"internet" news, interviews, and features

Features about internet

  • Facebook places will crush foursquare

    One of the odd aspects of the Facebook event launching the new Facebook Places service was the participation, support, and partnership of competing location-based check-in services.

  • The web is dead. Who cares?

    No doubt many netizens of cyberspace were surprised to hear this week that the World Wide Web is on death's doorstep while the Internet is alive and well and ready to be the platform for an electronic Camelot. That's because for many folks the Web and the Net are synonymous. They use the words interchangeably in their daily lives, and they're likely to continue using them that way even if the prediction of the Web's fade from glory becomes a reality.

  • 8 geek videos that aren't viral . . . yet

    We scoured the internet to bring you eight of the funniest tech videos the web has to offer. Sure, they didn't feature musical pets or dancing babies, and they had merely hundreds of thousands of views, but they rated high for geek entertainment.

  • Google/Verizon: Will a parallel non-Internet help?

    In spite of the fact that the net neutrality proposal that Google and Verizon published on Aug. 9 was not much like what the rumor mill predicted as late as the day before, the proposal sure has kicked off a lot of controversy.

  • Getting Ready For Internet Explorer 9

    After four platform previews aimed at demonstrating the power of the underlying Internet Explorer 9 engine to developers, Microsoft is ready to unveil a public beta of the on September 15. Many organizations are still struggling with the decision to move from IE6 to IE8, so what should businesses expect from the new Microsoft browser?

  • Ways to share spare CPU cycles

    A network of hundreds of thousands of home computer users recently discovered a rare celestial object by donating their computers' downtime to a worthy cause.

  • Is augmented reality just a cheap gimmick?

    Augmented reality, long a staple of science fiction, is here, there and everywhere. A search on Google News brings up nearly 700 recent stories about the technology and the companies that claim to offer it.

  • Four ways IPv6 will save the Internet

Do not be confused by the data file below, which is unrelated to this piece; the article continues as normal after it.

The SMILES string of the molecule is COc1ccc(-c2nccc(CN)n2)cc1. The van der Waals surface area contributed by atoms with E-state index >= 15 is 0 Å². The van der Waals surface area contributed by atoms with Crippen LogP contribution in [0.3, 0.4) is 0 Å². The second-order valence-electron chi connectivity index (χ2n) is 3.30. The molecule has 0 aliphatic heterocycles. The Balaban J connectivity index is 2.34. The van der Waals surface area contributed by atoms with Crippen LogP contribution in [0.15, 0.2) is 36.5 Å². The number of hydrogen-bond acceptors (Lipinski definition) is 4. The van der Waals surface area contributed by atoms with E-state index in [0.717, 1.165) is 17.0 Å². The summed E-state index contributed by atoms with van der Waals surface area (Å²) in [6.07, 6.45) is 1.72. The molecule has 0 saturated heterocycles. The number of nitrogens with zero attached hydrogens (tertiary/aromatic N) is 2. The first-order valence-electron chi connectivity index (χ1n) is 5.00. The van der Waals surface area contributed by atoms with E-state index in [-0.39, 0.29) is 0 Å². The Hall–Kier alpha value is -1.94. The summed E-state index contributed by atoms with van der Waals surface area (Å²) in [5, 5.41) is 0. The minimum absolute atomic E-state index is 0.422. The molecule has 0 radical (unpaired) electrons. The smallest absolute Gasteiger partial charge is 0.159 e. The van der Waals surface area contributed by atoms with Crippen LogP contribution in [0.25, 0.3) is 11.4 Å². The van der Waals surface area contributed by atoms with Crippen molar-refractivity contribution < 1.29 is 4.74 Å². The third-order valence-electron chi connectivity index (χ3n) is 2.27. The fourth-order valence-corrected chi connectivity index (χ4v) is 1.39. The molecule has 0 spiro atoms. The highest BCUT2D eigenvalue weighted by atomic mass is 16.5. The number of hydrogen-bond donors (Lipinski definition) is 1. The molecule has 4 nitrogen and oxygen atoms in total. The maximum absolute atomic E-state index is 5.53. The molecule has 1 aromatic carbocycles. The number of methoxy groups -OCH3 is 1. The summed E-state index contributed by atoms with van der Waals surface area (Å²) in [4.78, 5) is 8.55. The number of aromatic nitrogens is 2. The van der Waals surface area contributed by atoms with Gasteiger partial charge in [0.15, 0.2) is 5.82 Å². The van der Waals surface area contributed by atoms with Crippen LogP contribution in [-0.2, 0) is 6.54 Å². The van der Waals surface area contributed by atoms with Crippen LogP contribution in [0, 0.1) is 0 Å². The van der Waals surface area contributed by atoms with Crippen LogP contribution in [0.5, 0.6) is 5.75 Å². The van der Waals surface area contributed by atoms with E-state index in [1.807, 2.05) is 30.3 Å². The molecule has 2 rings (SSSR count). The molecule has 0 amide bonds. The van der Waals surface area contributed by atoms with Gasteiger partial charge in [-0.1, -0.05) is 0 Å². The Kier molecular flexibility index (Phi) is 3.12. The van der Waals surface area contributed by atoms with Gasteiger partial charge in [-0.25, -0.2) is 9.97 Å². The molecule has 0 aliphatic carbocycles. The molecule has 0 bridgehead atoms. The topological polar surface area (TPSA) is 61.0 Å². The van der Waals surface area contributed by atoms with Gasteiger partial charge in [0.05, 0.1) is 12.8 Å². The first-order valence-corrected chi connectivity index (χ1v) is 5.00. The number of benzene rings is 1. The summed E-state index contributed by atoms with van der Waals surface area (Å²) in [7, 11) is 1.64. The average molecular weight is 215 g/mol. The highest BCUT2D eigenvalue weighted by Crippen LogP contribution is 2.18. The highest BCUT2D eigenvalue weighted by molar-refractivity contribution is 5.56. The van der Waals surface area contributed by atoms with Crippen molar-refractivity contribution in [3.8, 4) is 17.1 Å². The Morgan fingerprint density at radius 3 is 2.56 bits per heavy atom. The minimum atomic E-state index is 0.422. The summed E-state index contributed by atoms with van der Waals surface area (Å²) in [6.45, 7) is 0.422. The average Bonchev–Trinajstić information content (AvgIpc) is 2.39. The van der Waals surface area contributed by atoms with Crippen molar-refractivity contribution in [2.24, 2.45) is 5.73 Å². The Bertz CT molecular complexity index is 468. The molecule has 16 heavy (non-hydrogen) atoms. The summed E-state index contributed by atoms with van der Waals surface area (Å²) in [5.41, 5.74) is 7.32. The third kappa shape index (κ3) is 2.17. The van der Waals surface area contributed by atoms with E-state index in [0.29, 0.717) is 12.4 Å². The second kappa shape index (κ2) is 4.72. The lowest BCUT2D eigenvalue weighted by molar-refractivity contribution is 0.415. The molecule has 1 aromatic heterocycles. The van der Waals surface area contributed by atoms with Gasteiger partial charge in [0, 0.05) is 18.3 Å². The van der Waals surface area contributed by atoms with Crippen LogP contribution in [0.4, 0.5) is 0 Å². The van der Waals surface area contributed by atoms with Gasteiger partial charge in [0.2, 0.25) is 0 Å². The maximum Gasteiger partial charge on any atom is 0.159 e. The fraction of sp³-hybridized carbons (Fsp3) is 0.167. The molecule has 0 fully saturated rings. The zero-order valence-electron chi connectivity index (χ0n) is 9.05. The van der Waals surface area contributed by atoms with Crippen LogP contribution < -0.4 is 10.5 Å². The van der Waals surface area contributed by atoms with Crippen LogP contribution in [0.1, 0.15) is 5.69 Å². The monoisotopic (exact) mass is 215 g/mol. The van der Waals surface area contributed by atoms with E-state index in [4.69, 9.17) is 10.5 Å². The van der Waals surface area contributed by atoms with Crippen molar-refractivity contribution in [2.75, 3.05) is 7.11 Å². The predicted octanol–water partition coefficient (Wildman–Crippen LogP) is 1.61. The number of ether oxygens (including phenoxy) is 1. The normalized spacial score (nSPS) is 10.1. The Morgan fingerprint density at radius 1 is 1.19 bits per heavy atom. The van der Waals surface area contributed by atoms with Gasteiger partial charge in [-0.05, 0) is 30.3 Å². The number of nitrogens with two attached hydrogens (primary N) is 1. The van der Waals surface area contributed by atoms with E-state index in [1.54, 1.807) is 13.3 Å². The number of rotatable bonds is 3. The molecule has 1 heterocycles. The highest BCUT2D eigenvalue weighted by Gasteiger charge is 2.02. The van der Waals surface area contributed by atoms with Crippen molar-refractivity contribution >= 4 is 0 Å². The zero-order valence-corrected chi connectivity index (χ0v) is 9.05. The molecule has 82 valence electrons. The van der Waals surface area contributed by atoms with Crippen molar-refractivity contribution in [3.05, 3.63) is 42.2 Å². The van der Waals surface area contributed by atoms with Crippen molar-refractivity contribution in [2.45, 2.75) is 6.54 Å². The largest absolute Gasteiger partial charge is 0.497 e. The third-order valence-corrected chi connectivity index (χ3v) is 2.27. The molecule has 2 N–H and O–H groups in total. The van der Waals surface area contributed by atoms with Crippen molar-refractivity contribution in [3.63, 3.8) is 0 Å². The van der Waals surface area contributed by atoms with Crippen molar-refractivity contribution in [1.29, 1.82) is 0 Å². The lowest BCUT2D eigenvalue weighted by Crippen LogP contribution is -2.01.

The world is almost out of IP addresses--or at least it's almost out of the IPv4 addresses that IT admins and users are most familiar with. Fortunately, IPv6 has been developed to exponentially expand the pool of available IP addresses while also providing a few other benefits.

  • Build a private Azure cloud with new Microsoft appliance

    Companies interested in taking advantage of what cloud computing has to offer, but reluctant to trust sensitive information off-site now have a new alternative with Microsoft's Windows Azure Platform appliance. Microsoft has teamed up with strategic hardware partners to develop an appliance-based approach allowing businesses to deploy and control their own cloud.

  • Google and Zynga: 5 burning questions

    Popular social games like Farmville, Mafia Wars and Fishville may soon be available to Google users, if recent rumors turn out to be accurate. Google has reportedly invested between US$100 and $200 million in the social gaming company Zynga, and the search giant plans to make Zynga a major part of a Google-branded gaming platform called Google Games.  

  • iTunes streams from the clouds: 8 questions

    Apple is getting close to launching a cloud-based version of iTunes that supports wireless streaming music and movies and wireless syncing, according to new reports on the effort first reported earlier this year.

  • Skeptical shopper: Enhanced advertising in augmented reality

    Have you ever found yourself in an unfamiliar city with no clue about where to go and what to see? What if you could just hold up your phone, snap pictures of your surroundings, and discover interesting local restaurants and landmarks? With augmented-reality apps, you can do just that. But advertisers are jumping on the trend as well, so the same application that reveals intriguing potential destinations might also bombard you with ads for nearby fast-food chains. Can augmented reality actually be useful for consumers, or is it simply another way for corporations to get a hand in your wallet?